I began my writing career with dreams of working in Manhattan for a glossy consumer magazine like Self or Glamour. I wanted to write, but my degree in magazine journalism had trained me to edit as well. I knew I’d have to start out as a newbie journalist in an editorial position.
Starting out as an Editor
Unwilling to take an entry-level position in New York City as a receptionist, I took an editorial job at a regional magazine instead. I went on to work for several such magazines and later for a corporation and then a small business prior to taking the Big Leap and hanging up my full-time freelance writer shingle. Although I considered myself a “real” writer at this point, editing jobs for a variety of publications and businesses continued to provide me with income.
Then, one day a friend asked me to edit a book. That event was one of two that changed the trajectory of my career. I remembered my college professor telling me, “A book is just a string of articles on the same topic. If you can write an article, you can write a book.” I assumed that meant with my journalistic and editorial experience I could also edit a book, so I did. And then I did another and another…
The Decision to Become an Author
After a number of years, I began to wonder why I wasn’t writing books. I entertained the thought of becoming an author. I soon learned that I first needed something called a “platform.” (A platform is everything you do that creates a base of fans ready to buy your book when released.) So I started blogging to promote myself and my forthcoming book. That was the second event that changed the trajectory of my career.
I loved blogging. So I started another blog and another and another…And the popularity of those blogs helped me attract a literary agent. Then I got the crazy idea to start a blog on which I would write a book post by post to teach other writers how they could write, publish and promote their books by doing the exact same thing. In other words, I blogged a book about how to blog a book. And low and behold, my agent got me a contract for a publishing deal! I went from freelance writer (and editor) to author.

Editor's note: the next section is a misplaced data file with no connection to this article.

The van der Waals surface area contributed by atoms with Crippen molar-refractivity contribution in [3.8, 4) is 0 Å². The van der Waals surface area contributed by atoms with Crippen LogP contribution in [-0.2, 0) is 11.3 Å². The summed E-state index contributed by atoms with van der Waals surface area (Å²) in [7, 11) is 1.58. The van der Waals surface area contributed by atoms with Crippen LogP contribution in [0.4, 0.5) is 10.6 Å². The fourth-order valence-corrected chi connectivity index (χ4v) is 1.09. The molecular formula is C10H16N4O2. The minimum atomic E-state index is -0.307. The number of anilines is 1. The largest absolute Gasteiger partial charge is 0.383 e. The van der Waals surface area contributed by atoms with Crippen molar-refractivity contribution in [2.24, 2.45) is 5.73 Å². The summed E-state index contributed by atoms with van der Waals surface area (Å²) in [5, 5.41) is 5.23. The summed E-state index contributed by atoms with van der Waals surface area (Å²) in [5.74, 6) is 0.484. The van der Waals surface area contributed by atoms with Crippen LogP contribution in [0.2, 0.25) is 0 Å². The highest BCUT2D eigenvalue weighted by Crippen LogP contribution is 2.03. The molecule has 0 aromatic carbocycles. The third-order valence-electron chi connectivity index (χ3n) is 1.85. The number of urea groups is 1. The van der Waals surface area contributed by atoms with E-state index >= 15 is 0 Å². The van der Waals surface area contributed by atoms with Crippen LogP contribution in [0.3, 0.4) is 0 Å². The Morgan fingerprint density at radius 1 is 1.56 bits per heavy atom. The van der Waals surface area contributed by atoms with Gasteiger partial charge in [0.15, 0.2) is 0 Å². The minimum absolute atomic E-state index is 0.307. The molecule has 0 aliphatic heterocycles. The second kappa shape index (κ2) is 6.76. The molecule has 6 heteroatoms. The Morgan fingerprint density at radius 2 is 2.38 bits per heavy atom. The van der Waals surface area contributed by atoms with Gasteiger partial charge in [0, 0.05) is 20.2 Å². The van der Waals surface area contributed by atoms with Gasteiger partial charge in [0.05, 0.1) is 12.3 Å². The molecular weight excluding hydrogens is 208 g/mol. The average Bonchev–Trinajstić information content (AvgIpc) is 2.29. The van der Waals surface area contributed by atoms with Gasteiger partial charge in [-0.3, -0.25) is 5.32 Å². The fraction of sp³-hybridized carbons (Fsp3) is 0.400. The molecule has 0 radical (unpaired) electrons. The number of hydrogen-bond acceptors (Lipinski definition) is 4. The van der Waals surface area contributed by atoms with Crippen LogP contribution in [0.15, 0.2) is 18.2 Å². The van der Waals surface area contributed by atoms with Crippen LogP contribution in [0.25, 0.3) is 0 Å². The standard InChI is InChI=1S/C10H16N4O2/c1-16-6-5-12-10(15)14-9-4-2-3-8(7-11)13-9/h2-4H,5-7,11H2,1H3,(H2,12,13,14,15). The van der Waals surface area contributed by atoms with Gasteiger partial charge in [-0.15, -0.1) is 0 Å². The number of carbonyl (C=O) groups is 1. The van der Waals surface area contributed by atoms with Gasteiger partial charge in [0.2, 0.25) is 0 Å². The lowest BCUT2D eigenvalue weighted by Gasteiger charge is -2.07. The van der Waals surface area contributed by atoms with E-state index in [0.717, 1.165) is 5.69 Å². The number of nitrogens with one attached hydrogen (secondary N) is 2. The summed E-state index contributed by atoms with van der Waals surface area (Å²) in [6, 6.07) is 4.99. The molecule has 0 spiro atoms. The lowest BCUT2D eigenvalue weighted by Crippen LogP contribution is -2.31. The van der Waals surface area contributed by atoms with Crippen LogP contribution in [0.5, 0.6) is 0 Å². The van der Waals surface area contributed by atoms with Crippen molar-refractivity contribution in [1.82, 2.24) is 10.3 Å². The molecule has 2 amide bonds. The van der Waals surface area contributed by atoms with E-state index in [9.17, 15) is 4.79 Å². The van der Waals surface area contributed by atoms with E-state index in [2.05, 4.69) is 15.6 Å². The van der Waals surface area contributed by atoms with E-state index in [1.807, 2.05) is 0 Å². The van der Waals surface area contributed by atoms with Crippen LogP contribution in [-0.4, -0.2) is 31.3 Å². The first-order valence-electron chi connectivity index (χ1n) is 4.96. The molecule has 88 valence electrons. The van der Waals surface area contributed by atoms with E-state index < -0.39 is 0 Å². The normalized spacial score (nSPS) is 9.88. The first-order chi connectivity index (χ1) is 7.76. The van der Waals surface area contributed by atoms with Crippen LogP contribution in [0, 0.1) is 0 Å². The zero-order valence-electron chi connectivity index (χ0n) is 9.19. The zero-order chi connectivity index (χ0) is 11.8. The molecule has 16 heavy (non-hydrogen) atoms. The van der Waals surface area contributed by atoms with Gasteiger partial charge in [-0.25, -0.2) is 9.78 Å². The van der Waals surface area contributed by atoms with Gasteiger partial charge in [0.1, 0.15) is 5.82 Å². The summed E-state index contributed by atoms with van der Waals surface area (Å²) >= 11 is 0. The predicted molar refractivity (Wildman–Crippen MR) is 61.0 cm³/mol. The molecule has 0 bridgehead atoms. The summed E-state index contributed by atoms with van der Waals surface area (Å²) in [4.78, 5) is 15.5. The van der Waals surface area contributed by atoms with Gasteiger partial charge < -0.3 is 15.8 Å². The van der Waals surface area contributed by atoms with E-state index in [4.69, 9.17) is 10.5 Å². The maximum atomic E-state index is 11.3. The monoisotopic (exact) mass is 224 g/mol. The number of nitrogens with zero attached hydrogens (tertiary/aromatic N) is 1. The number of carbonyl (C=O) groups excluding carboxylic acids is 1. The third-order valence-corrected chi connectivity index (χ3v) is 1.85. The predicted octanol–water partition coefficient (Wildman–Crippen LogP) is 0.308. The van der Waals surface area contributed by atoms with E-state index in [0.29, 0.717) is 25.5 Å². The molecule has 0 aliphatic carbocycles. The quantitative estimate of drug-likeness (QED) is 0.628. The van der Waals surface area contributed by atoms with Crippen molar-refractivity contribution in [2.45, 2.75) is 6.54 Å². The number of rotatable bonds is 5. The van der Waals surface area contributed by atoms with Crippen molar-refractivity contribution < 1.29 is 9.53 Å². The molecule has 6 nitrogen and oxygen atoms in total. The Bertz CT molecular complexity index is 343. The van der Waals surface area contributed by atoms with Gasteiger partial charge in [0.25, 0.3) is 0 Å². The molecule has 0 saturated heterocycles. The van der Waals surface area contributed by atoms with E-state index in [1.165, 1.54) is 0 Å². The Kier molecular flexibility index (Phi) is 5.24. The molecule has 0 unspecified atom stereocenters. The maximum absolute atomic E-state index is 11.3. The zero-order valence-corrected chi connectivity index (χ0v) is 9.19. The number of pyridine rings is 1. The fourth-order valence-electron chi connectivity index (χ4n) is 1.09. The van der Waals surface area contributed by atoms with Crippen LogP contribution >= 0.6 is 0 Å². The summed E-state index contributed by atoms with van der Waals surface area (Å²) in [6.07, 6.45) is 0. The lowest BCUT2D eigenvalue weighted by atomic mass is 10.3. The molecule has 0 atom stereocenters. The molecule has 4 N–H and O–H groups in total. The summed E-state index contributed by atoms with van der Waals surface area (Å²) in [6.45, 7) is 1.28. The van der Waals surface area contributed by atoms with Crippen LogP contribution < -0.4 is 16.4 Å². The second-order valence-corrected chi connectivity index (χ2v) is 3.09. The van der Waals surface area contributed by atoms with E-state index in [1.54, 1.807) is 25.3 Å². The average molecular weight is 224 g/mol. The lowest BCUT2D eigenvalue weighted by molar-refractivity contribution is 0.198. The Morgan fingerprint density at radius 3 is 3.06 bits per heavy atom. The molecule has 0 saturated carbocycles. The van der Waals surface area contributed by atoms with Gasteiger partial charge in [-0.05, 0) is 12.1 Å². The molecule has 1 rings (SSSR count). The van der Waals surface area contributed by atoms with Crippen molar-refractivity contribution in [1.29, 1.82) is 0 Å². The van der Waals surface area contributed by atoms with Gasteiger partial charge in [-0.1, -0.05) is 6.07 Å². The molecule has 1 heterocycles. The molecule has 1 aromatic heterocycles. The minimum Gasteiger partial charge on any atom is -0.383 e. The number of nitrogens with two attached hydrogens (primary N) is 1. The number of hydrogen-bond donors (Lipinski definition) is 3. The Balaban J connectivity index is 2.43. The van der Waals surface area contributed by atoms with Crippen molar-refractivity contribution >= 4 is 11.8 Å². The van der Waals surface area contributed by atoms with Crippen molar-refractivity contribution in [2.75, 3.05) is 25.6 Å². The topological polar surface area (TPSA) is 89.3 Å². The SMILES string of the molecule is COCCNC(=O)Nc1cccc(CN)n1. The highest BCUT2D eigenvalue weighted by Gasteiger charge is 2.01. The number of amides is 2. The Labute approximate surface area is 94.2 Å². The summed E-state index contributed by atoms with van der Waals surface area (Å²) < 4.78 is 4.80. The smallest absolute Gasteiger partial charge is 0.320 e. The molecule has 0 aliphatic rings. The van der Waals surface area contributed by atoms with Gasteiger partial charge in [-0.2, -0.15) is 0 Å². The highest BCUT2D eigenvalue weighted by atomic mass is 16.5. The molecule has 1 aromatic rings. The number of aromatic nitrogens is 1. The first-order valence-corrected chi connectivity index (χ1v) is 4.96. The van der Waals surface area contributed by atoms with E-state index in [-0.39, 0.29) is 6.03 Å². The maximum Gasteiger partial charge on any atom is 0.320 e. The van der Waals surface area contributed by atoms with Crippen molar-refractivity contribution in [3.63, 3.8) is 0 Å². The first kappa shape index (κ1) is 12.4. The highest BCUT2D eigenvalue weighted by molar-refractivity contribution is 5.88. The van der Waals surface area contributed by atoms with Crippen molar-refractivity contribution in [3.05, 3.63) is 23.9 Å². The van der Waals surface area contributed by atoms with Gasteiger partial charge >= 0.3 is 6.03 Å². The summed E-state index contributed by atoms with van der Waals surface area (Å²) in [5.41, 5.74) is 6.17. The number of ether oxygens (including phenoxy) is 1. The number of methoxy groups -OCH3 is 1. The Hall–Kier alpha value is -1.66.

How Authorship Changed My Writing Career
Becoming an author changed my writing career in profound ways. It helped me gain:
- More writing work
- More editing work
- More freelance assignments
- Higher pay for writing assignments
It also helped me get more traditional book deals. I have a new book coming out in March. (I get paid an advance for these books and then royalties on sales.)
If you decide to author a book—even if you self-publish a book, a whole new world will open up to you. That published book means you know something about writing books. Thus, you can offer your services as a:
- book writer
- ebook writer
- booklet writer
You also become the expert on the topic of your book. This means you can get freelance writing assignments on that topic—and command more pay for those assignments.
Of course, you can write more books, make more money from those books, and then again increase the income from your freelance writing business in general, too.
Some writers and journalists don’t want to author books. Becoming an author has enhanced everything I do as a freelance writer and journalist. In fact, it’s made it more possible for me to make my living by getting paid for my words.
If you are a freelance journalist, tell me if you plan also to write a book—or not, and why? If you’ve already done so, tell me how becoming an author affected your writing career.
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